Customers Who Bought This Item Also Bought
Caribbean Pirate Ship Limited 15"
Ready for Immediate Display - Not a Model Ship kit
This decorative Caribbean Pirate Ship Limited 15" is a highly detailed Pirates of The Caribbean model ship. Search for lost treasure as you set sail for adventure on the high seas aboard this scale tall model ship replica. This unique pirate boat is highlighted by fine craftsmanship and attention to detail. Place this on a shelf, mantle, or desk to add a decorative pirate touch.
15" Long x 4" Wide x 10" High
- Built from scratch by our master artisans
- Accurate scale model replica of the Caribbean Pirate Ship
- Detailed Features Include:
- 12 pin stripe black sails
- Hand-painted traditional pirate colors black, and grey
- Two metal anchors attached to each side of boat
- Authentic scale lifeboat with oars
- Unique skull pirate figurehead
- Miniture lantern hangs from brass chain on back of boat
- Pirate flags hang along the masts of the ship
- Metal nameplate attached to wooden base to identify the boat as the Caribbean Pirate Ship
In 1523, Jean Fleury seized two Spanish treasure ships carrying Aztec treasures from Mexico to Spain. The great or classic era of piracy in the Caribbean extends from around 1560 up until the mid-1720s. The period during which pirates were most successful was from 1700 until the 1730s. Many pirates came to the Caribbean after the end of the War of the Spanish Succession, staying in the Caribbean and becoming pirates. Others, the buccaneers, arrived in the mid-to-late 17th century and made attempts at earning a living by farming and hunting on Hispaniola and nearby islands; pressed by Spanish raids and possibly failure of their means of making a living (wild herds having been deliberately wiped out by the Spanish) they turned to a more lucrative occupation. Caribbean piracy arose out of, and on a smaller scale mirrored, the conflicts over trade and colonization among the rival European powers of the time including the empires of Britain, Spain, the Netherlands, Portugal and France. Most of these pirates were of English, Dutch and French origin, but occasionally Spaniards turned to piracy as well. Because Spain controlled most of the Caribbean, many of the attacked cities and ships belonged to the Spanish Empire and along the East coast of America and the West coast of Africa. Dutch ships captured about 500 Spanish and Portuguese ships between 1623 and 1638. Some of the best-known pirate bases were New Providence, in the Bahamas from 1715 to 1725, Tortuga established in the 1640s and Port Royal after 1655. Among the most famous Caribbean pirates are Edward Teach or Blackbeard, Calico Jack Rackham, Henry Morgan and Bartholomew Roberts. Another famous pirate of this era was Hendrick Lucifer, who fought for hours to acquire Cuban gold, becoming mortally wounded in the process. He died of his wounds hours after having transferred the booty to his ship. Most pirates were eventually hunted down by the Royal Navy and killed or captured; several battles were fought between the brigands and the colonial powers on both land and sea.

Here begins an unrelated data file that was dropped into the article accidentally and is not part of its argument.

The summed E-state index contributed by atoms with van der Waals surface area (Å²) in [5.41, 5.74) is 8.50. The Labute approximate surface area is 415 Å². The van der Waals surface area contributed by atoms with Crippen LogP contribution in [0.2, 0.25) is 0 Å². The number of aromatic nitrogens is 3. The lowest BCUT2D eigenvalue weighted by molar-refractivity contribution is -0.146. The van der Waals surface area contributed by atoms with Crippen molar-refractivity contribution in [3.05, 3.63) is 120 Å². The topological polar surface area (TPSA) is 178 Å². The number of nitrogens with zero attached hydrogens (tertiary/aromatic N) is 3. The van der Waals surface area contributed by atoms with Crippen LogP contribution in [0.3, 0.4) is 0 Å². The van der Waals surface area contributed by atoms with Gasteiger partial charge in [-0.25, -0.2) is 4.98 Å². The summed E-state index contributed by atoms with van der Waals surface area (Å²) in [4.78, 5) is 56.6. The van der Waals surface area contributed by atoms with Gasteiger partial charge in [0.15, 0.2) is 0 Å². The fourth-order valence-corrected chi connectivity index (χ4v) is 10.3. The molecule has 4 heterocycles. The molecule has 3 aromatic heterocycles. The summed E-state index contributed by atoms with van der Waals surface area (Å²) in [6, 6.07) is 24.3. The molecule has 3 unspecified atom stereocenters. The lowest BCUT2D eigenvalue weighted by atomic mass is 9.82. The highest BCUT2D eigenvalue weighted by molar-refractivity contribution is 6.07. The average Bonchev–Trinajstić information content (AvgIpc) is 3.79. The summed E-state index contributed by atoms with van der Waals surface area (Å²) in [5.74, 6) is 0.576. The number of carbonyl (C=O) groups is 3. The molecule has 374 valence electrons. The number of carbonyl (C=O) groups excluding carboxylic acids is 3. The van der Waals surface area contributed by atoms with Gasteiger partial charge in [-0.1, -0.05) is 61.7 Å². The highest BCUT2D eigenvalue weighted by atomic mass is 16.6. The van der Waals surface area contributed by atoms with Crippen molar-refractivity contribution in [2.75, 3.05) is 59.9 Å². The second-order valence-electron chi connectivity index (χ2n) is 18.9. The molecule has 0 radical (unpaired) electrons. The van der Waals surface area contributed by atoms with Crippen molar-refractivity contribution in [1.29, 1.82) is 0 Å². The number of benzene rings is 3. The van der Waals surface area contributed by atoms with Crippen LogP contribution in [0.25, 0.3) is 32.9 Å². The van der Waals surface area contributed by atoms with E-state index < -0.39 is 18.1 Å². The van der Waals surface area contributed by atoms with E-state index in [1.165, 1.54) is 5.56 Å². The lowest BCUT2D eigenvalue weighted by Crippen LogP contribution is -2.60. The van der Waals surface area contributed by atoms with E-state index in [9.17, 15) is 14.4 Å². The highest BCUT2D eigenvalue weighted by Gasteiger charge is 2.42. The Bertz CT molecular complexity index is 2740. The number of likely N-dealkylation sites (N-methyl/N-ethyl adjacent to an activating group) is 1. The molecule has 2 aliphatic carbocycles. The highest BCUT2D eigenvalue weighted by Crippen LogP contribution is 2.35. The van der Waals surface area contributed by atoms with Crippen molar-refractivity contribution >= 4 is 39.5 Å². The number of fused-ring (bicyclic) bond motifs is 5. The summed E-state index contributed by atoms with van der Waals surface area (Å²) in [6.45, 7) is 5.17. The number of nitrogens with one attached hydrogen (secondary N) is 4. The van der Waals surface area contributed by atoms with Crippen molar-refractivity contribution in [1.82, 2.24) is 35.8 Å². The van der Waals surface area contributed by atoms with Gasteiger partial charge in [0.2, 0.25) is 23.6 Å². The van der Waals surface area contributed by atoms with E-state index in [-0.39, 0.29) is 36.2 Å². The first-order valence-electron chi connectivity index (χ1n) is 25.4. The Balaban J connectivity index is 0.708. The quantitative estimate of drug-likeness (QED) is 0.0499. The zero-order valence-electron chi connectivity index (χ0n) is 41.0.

Piracy in the Caribbean declined for the next several decades after 1730, but by the 1810s many pirates roamed American waters though they were not as bold or successful as their predecessors. Throughout the first quarter of the 19th century, the United States Navy repeatedly engaged pirates in the Caribbean, Gulf of Mexico and in the Mediterranean. Several warships were designed specifically for the task. The most successful pirates of the era were Jean Lafitte’s and Roberto Cofresi. Lafitte's ships operated primarily in the Gulf of Mexico but Cofresi's base was in Puerto Rico where he was considered a type of Robin Hood by many Puerto Ricans. Eventually he was defeated by the schooner USS Grampus and captured in 1825. The United States landed shore parties on several islands in the Caribbean in pursuit of pirates; Cuba was a major haven. By the 1830s piracy had died out again, and the navies of the region focused on the slave trade.